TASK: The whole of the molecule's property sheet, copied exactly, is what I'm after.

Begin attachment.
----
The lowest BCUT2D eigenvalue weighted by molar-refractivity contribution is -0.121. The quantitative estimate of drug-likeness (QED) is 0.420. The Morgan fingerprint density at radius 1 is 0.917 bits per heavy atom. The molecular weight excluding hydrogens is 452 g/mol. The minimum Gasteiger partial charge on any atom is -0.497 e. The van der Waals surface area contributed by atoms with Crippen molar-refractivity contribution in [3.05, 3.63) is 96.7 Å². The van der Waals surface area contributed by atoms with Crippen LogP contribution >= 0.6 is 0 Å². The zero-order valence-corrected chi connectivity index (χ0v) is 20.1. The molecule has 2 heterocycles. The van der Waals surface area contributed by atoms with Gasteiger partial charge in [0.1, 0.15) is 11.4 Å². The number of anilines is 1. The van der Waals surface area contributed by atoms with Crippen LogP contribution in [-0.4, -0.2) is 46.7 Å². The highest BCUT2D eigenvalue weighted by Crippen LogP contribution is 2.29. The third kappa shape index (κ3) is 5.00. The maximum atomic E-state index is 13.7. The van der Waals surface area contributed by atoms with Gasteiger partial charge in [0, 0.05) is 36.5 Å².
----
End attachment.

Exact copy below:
The lowest BCUT2D eigenvalue weighted by molar-refractivity contribution is -0.121. The quantitative estimate of drug-likeness (QED) is 0.420. The Morgan fingerprint density at radius 1 is 0.917 bits per heavy atom. The molecular weight excluding hydrogens is 452 g/mol. The minimum Gasteiger partial charge on any atom is -0.497 e. The van der Waals surface area contributed by atoms with Crippen molar-refractivity contribution in [3.05, 3.63) is 96.7 Å². The van der Waals surface area contributed by atoms with Crippen LogP contribution >= 0.6 is 0 Å². The zero-order valence-corrected chi connectivity index (χ0v) is 20.1. The molecule has 2 heterocycles. The van der Waals surface area contributed by atoms with Gasteiger partial charge in [0.1, 0.15) is 11.4 Å². The number of anilines is 1. The van der Waals surface area contributed by atoms with Crippen LogP contribution in [-0.4, -0.2) is 46.7 Å². The highest BCUT2D eigenvalue weighted by Crippen LogP contribution is 2.29. The third kappa shape index (κ3) is 5.00. The maximum atomic E-state index is 13.7. The van der Waals surface area contributed by atoms with Gasteiger partial charge in [0, 0.05) is 36.5 Å².